Jerry Kill isn’t a fan of losing.
So as his first season as Golden Gophers head coach ended with a 3-9 record — the same mark as the team Kill inherited a year ago — he knows what must happen next.
“Our whole football team’s got to get fundamentally better at every phase of the game,” he said.
The numbers show how correct Kill is. Minnesota lost six games by double figure margins. Four of the losses were by 27 or more points. The Golden Gophers were outscored, 380-221 and allowed an average of 403.1 yards per game.
“We still have to learn how to play football,” Kill said. “We still have a lot of learning to do. We still make mistakes.”
Kill’s mantra since taking the job has been hard work. He believes that — and an upgrade in talent — are the only ways the Gophers can get out of the basement in the Big Ten Conference.
Kill began working his players as soon as he took the job last December. A few players left the program rather than deal with the new regime, but Kill doesn’t expect any more from his players than he does from himself. The coach’s history of health problems continued as he suffered three seizures during the season, including one on the sidelines during the New Mexico State game.
Kill believes the players became more receptive to his message as the season progressed.
“It’s continuity with the whole football team,” he said. “That comes through repetition. They know what we expect now. We’ll break the season down and give them a lot of things to improve upon. The one thing our coaches have done is they’ve been consistent the whole time. We’ve sent the same message, watched the same film, and said ‘This is what you’ve got to do to get better,’ and they’ve done a good job of listening.”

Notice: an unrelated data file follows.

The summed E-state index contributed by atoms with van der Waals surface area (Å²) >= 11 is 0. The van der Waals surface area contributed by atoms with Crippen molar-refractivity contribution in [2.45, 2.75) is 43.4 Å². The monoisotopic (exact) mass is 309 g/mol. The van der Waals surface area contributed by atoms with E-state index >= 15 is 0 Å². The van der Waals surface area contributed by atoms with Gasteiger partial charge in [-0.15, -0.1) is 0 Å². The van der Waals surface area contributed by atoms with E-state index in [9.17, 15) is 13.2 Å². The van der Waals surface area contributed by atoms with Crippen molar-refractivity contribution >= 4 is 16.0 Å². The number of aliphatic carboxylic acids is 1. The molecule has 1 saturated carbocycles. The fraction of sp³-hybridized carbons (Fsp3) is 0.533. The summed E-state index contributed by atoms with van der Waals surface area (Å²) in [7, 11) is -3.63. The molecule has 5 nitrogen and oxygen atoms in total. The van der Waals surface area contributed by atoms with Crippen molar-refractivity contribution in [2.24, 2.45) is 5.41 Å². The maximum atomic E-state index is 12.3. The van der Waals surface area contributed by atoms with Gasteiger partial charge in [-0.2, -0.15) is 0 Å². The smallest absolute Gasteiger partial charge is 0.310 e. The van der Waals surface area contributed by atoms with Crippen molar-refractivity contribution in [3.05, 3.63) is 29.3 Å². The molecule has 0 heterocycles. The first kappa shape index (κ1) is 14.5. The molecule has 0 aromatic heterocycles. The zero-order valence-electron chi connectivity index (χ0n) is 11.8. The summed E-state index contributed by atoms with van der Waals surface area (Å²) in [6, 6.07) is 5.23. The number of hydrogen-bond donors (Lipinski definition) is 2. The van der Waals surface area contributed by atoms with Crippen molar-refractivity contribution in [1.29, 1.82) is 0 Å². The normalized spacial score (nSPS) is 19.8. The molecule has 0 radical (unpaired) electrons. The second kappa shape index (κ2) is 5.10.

The Golden Gophers finished the season with a convincing 27-7 win over Illinois on Nov. 26 to end up 2-6 in the conference. The other two wins also came at home against Miami (Ohio) and Iowa.
As was the case last season, there were plenty of down moments. A loss to North Dakota State, the second straight season the Golden Gophers were defeated at home by an FCS team, was the most embarrassing moment.Minnesota was routed 58-0 at Michigan and suffered predictable blowouts to Nebraska and Wisconsin.
Kill credits his players for not being overwhelmed by the losing and this will help them going into next season.
“I can tell you there aren’t many programs in college football that have gone full pads on Tuesday and Wednesday for the last four or five weeks, but I do think it’s made a difference in our football team,” Kill said. “Our kids have come to practice every week, even when we’ve been beat, they come to work and they don’t complain. We’re going to keep pushing forward.”
The non-conference schedule will be less difficult next season with the toughest game coming at home against Syracuse. The Gophers will face Wisconsin in cross-over conference action, but will avoid Penn State and Ohio State.
NCAAF Team Report – Minnesota – NOTES, QUOTES
GAME OF THE YEAR: Minnesota 27, Illinois 7 — The Gophers’ best all-around performance came in the final game of the season. Minnesota scored 20 points in the second quarter and held the Illini scoreless in the first half. That marked the first time since 2006 that Minnesota shut out a team in the first two quarters. The Gophers built a 27-0 lead before finally allowing a touchdown. MarQueis Gray threw a touchdown pass and ran for two more scores and 167 yards. Safety Kim Royston had a team-leading 13 tackles, including a sack. Minnesota, which has had trouble getting to the quarterback, recorded a season-high five sacks.
PLAYER OF THE YEAR: S Kim Royston — A year ago it looked like his career was over when he missed the entire season with a broken leg. Royston was granted a sixth year of eligibility by the NCAA and took advantage of it. He led the team with 123 tackles, including 71 solo stops. Royston also had 3.5 tackles for a loss, a sack and an interception.